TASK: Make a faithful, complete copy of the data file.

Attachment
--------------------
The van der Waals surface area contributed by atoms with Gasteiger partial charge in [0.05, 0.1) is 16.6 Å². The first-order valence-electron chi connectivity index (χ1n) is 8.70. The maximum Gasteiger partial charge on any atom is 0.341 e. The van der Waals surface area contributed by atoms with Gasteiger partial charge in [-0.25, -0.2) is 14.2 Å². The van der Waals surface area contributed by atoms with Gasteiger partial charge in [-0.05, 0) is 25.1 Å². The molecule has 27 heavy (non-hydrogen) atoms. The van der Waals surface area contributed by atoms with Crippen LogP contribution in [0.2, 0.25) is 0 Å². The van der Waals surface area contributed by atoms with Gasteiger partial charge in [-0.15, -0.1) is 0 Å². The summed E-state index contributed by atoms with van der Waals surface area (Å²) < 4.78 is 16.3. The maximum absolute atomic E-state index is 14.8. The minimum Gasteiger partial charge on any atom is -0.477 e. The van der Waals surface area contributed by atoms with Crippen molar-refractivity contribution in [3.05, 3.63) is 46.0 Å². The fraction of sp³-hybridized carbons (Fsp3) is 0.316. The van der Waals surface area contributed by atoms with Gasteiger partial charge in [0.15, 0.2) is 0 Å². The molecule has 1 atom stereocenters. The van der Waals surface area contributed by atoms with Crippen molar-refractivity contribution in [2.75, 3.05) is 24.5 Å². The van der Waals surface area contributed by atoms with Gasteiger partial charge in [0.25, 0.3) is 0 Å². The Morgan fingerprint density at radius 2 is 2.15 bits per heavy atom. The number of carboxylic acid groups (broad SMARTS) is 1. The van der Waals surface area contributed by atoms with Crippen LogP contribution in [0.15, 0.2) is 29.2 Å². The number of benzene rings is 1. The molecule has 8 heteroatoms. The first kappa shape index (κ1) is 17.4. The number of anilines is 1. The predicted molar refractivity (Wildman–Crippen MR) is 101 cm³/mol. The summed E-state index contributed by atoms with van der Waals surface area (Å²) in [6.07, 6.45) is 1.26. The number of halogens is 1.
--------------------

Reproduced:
The van der Waals surface area contributed by atoms with Gasteiger partial charge in [0.05, 0.1) is 16.6 Å². The first-order valence-electron chi connectivity index (χ1n) is 8.70. The maximum Gasteiger partial charge on any atom is 0.341 e. The van der Waals surface area contributed by atoms with Gasteiger partial charge in [-0.25, -0.2) is 14.2 Å². The van der Waals surface area contributed by atoms with Gasteiger partial charge in [-0.05, 0) is 25.1 Å². The molecule has 27 heavy (non-hydrogen) atoms. The van der Waals surface area contributed by atoms with Crippen LogP contribution in [0.2, 0.25) is 0 Å². The van der Waals surface area contributed by atoms with Gasteiger partial charge in [-0.15, -0.1) is 0 Å². The summed E-state index contributed by atoms with van der Waals surface area (Å²) < 4.78 is 16.3. The maximum absolute atomic E-state index is 14.8. The minimum Gasteiger partial charge on any atom is -0.477 e. The van der Waals surface area contributed by atoms with Crippen molar-refractivity contribution in [3.05, 3.63) is 46.0 Å². The fraction of sp³-hybridized carbons (Fsp3) is 0.316. The van der Waals surface area contributed by atoms with Gasteiger partial charge in [0.15, 0.2) is 0 Å². The molecule has 1 atom stereocenters. The van der Waals surface area contributed by atoms with Crippen molar-refractivity contribution in [2.75, 3.05) is 24.5 Å². The van der Waals surface area contributed by atoms with Gasteiger partial charge in [0.25, 0.3) is 0 Å². The Morgan fingerprint density at radius 2 is 2.15 bits per heavy atom. The number of carboxylic acid groups (broad SMARTS) is 1. The van der Waals surface area contributed by atoms with Crippen LogP contribution in [0.15, 0.2) is 29.2 Å². The number of benzene rings is 1. The molecule has 8 heteroatoms. The first kappa shape index (κ1) is 17.4. The number of anilines is 1. The predicted molar refractivity (Wildman–Crippen MR) is 101 cm³/mol. The summed E-state index contributed by atoms with van der Waals surface area (Å²) in [6.07, 6.45) is 1.26. The number of halogens is 1.